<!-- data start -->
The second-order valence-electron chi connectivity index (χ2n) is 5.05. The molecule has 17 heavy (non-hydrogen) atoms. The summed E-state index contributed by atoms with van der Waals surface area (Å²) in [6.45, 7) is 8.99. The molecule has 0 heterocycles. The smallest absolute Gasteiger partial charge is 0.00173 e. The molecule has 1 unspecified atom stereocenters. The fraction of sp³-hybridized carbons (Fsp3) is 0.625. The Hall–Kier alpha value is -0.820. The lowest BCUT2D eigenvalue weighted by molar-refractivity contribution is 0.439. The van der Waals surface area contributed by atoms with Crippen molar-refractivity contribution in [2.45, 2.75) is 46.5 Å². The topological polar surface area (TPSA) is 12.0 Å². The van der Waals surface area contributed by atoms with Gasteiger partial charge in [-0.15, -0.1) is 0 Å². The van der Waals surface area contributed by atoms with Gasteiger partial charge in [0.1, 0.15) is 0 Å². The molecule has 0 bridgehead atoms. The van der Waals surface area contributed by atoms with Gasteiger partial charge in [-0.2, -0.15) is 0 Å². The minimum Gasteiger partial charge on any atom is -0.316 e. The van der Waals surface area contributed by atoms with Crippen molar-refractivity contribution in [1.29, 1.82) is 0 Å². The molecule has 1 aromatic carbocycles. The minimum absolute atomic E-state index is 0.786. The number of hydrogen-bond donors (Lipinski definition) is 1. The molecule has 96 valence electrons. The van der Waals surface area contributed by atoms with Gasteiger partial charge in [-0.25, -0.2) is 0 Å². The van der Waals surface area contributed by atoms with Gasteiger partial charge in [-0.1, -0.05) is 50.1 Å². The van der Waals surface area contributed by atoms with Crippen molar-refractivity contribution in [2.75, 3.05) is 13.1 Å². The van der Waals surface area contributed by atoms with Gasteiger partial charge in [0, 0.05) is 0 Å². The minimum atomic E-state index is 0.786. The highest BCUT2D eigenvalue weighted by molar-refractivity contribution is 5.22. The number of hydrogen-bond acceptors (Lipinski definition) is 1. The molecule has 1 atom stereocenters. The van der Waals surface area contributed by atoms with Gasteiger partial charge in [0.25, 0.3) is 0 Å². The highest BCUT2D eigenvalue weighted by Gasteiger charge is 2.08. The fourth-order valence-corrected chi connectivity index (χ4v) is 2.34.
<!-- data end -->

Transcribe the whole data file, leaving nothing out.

The second-order valence-electron chi connectivity index (χ2n) is 5.05. The molecule has 17 heavy (non-hydrogen) atoms. The summed E-state index contributed by atoms with van der Waals surface area (Å²) in [6.45, 7) is 8.99. The molecule has 0 heterocycles. The smallest absolute Gasteiger partial charge is 0.00173 e. The molecule has 1 unspecified atom stereocenters. The fraction of sp³-hybridized carbons (Fsp3) is 0.625. The Hall–Kier alpha value is -0.820. The lowest BCUT2D eigenvalue weighted by molar-refractivity contribution is 0.439. The van der Waals surface area contributed by atoms with Crippen molar-refractivity contribution in [2.45, 2.75) is 46.5 Å². The topological polar surface area (TPSA) is 12.0 Å². The van der Waals surface area contributed by atoms with Gasteiger partial charge in [-0.15, -0.1) is 0 Å². The van der Waals surface area contributed by atoms with Gasteiger partial charge in [0.1, 0.15) is 0 Å². The molecule has 0 bridgehead atoms. The van der Waals surface area contributed by atoms with Gasteiger partial charge in [-0.2, -0.15) is 0 Å². The minimum Gasteiger partial charge on any atom is -0.316 e. The van der Waals surface area contributed by atoms with Crippen molar-refractivity contribution in [1.29, 1.82) is 0 Å². The molecule has 1 aromatic carbocycles. The minimum absolute atomic E-state index is 0.786. The number of hydrogen-bond donors (Lipinski definition) is 1. The molecule has 96 valence electrons. The van der Waals surface area contributed by atoms with Gasteiger partial charge in [-0.25, -0.2) is 0 Å². The van der Waals surface area contributed by atoms with Gasteiger partial charge in [-0.1, -0.05) is 50.1 Å². The van der Waals surface area contributed by atoms with Crippen molar-refractivity contribution in [2.75, 3.05) is 13.1 Å². The van der Waals surface area contributed by atoms with Gasteiger partial charge in [0, 0.05) is 0 Å². The minimum atomic E-state index is 0.786. The highest BCUT2D eigenvalue weighted by molar-refractivity contribution is 5.22. The number of hydrogen-bond acceptors (Lipinski definition) is 1. The molecule has 1 atom stereocenters. The van der Waals surface area contributed by atoms with Gasteiger partial charge in [0.25, 0.3) is 0 Å². The highest BCUT2D eigenvalue weighted by Gasteiger charge is 2.08. The fourth-order valence-corrected chi connectivity index (χ4v) is 2.34.